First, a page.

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Nighttime view of Temple University Children's Medical Center Temple University Hospital in background, Kresge Hall (left) and Medical Research Building (right) in foreground Old Medical School building in foreground, Jones Hall, General Services building and Student Faculty Center to the right

OFFICE OF news communications

News Archive


April 26, 2011

CONTACT: Giselle Zayon giselle.zayon@temple.edu



Larry R. Kaiser, MD, FACSOn April 1, 2011, Larry R. Kaiser, MD, FACS joined Temple as Dean of Temple University School of Medicine, Senior Executive Vice President for the Health Sciences, and CEO of the Temple University Health System. This means leadership responsibility for a 920-bed academic medical center with a clinical operating budget of $1.2 billion, 8,000 employees and 1,500 medical students and residents.


"Temple is a great institution—I am thrilled to be part of it,” Dr. Kaiser says.


A physician-administrator with more than three decades of experience, Dr. Kaiser recognizes Temple’s unique role as a sophisticated academic medical center and safety net hospital in Philadelphia. “I intend to advance Temple’s mission with candor and respect, to come at its issues head on,” he says.


Prior to coming to Temple, Dr. Kaiser served as President of the University of Texas Health Science Center at Houston, where he was responsible for six schools, more than 10,000 faculty and trainees, and a 900-member physician practice.


The leadership qualities that Dr. Kaiser brings to Temple—careful listening, sound judgment, and the ability to take decisive action—are ones he developed during many years in administrative roles. And they will be key to Temple’s continued development in education, clinical practice, and biomedical research.


Prior to assuming the presidency at the University of Texas Health Science Center, he was the John Rhea Barton Professor and Chair of the Department of Surgery at the University of Pennsylvania. He also served as the University Health System’s surgeon-in-chief.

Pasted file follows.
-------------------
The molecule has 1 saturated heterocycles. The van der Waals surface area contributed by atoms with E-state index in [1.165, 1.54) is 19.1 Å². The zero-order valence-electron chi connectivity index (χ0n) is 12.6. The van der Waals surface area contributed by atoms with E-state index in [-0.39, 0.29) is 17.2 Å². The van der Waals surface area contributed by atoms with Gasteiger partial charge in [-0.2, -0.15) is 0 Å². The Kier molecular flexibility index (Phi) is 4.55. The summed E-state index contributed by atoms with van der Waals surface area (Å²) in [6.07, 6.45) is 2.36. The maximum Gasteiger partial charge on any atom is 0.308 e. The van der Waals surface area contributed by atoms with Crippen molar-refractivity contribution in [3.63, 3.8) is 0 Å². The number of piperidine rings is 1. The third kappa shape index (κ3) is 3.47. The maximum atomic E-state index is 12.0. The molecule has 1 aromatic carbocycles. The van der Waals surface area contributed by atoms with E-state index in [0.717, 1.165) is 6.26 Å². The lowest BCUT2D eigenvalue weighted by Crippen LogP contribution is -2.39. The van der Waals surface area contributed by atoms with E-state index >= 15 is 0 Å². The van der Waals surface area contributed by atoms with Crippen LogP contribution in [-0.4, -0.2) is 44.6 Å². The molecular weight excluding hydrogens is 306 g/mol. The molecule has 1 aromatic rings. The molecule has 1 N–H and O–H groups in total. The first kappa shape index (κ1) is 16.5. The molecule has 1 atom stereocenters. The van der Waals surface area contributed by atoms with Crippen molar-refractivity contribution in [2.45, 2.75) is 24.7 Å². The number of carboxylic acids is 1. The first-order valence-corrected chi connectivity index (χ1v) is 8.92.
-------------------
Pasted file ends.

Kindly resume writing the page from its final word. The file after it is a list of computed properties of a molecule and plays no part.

Dr. Kaiser was initially recruited to Penn in 1991. His charge was to create a thoracic surgery division. By 1993, the number of chest surgeries performed by the university’s surgeons jumped from 110 to 1,200 annually. More positions of responsibility were added to his dossier. He founded and directed Penn’s lung transplantation program, directed its Center for Lung Cancers and Related Disorders, co-directed its Thoracic Oncology Research Laboratory, and served as principal investigator for Penn’s role in the National Emphysema Treatment Trial. In 2001, he was named chair of Penn’s Department of Surgery.


In earlier positions, Dr. Kaiser served on the faculty at the Memorial Sloan-Kettering Cancer Center and the Washington University School of Medicine.


Dr. Kaiser is author of more than 250 original papers and author or co-author of 13 books, and is a current or past editorial board member of the Annals of Surgery, American Journal of Surgery, the Journal of Thoracic and Cardiovascular Surgery, and a half dozen other prestigious journals.


He is a fellow of the American College of Surgeons, was elected to the prestigious Institute of Medicine of the National Academies of Sciences, and has accrued multiple citations in regional peer-nominated “Top Doc” and “Best Doctors in America” lists. He has been recognized with a number of other honors and awards.

Dr. Kaiser’s own interests center on lung cancer, malignant mesothelioma and mediastinal tumors. In 1991 he helped to pioneer video thoracoscopy—and patented instrumentation for it.


“It was during my general surgery residency at UCLA that I knew my main clinical interest would be lung-related surgery,” he recalls. In 1983 as the thoracic surgical resident at the Toronto General Hospital, he participated in the world’s first successful lung transplant performed by his chief, Dr. Joel Cooper, in a patient with pulmonary fibrosis.


Dr. Kaiser will maintain time in his schedule at Temple for a limited surgical practice. “It’s important,” he says, noting that he has been working in hospitals since he was 15, when a surgeon in the St. Louis neighborhood of his boyhood helped him get a job during high school as an orderly. He says, even as a kid all I wanted to be was a physician.”


“I am incredibly pleased to be at Temple,” he says, “The more faculty, students, staff and alumni I meet, the more impressed I become.”


Dr. Kaiser describes Temple people with words such as smart, hard-working, and unpretentious. He says he’s taken with Temple’s history, its mission, and its role in Philadelphia medicine, clinical practice and biomedical research.


“Temple is large, complex organization with significant, complex challenges,” says Dr. Kaiser. “We have great leadership in place and working together as an integrated team with a clearly articulated vision and approach I’m confident that we can accomplish great things.


“Temple has a unique role, an irreplaceable one, and I intend to protect and champion it,” he says.